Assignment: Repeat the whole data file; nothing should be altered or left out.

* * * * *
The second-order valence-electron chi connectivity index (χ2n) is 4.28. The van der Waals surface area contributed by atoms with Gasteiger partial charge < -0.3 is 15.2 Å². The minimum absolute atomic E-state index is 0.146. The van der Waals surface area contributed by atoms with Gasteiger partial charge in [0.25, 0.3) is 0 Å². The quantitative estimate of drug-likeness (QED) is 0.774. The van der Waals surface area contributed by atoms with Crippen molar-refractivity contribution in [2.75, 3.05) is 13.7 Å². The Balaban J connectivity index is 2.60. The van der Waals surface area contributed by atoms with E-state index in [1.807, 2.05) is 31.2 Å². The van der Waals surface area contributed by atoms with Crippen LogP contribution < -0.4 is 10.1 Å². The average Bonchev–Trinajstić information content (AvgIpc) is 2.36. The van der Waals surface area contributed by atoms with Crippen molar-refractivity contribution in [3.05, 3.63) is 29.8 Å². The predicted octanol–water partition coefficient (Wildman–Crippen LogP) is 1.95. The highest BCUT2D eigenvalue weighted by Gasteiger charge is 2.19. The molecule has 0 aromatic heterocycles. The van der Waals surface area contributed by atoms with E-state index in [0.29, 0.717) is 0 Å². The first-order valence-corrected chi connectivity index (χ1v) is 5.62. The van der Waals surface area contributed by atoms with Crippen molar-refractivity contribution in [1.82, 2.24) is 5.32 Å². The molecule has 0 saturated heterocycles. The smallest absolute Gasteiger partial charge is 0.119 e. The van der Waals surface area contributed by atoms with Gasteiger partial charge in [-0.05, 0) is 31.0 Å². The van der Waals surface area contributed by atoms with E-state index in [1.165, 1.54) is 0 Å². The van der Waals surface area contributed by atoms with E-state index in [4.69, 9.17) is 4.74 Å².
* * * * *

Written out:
The second-order valence-electron chi connectivity index (χ2n) is 4.28. The van der Waals surface area contributed by atoms with Gasteiger partial charge < -0.3 is 15.2 Å². The minimum absolute atomic E-state index is 0.146. The van der Waals surface area contributed by atoms with Gasteiger partial charge in [0.25, 0.3) is 0 Å². The quantitative estimate of drug-likeness (QED) is 0.774. The van der Waals surface area contributed by atoms with Crippen molar-refractivity contribution in [2.75, 3.05) is 13.7 Å². The Balaban J connectivity index is 2.60. The van der Waals surface area contributed by atoms with E-state index in [1.807, 2.05) is 31.2 Å². The van der Waals surface area contributed by atoms with Crippen LogP contribution < -0.4 is 10.1 Å². The average Bonchev–Trinajstić information content (AvgIpc) is 2.36. The van der Waals surface area contributed by atoms with Crippen molar-refractivity contribution in [3.05, 3.63) is 29.8 Å². The predicted octanol–water partition coefficient (Wildman–Crippen LogP) is 1.95. The highest BCUT2D eigenvalue weighted by Gasteiger charge is 2.19. The molecule has 0 aromatic heterocycles. The van der Waals surface area contributed by atoms with E-state index in [0.29, 0.717) is 0 Å². The first-order valence-corrected chi connectivity index (χ1v) is 5.62. The van der Waals surface area contributed by atoms with Crippen molar-refractivity contribution in [1.82, 2.24) is 5.32 Å². The molecule has 0 saturated heterocycles. The smallest absolute Gasteiger partial charge is 0.119 e. The van der Waals surface area contributed by atoms with Gasteiger partial charge in [-0.05, 0) is 31.0 Å². The van der Waals surface area contributed by atoms with E-state index in [1.165, 1.54) is 0 Å². The van der Waals surface area contributed by atoms with E-state index in [4.69, 9.17) is 4.74 Å².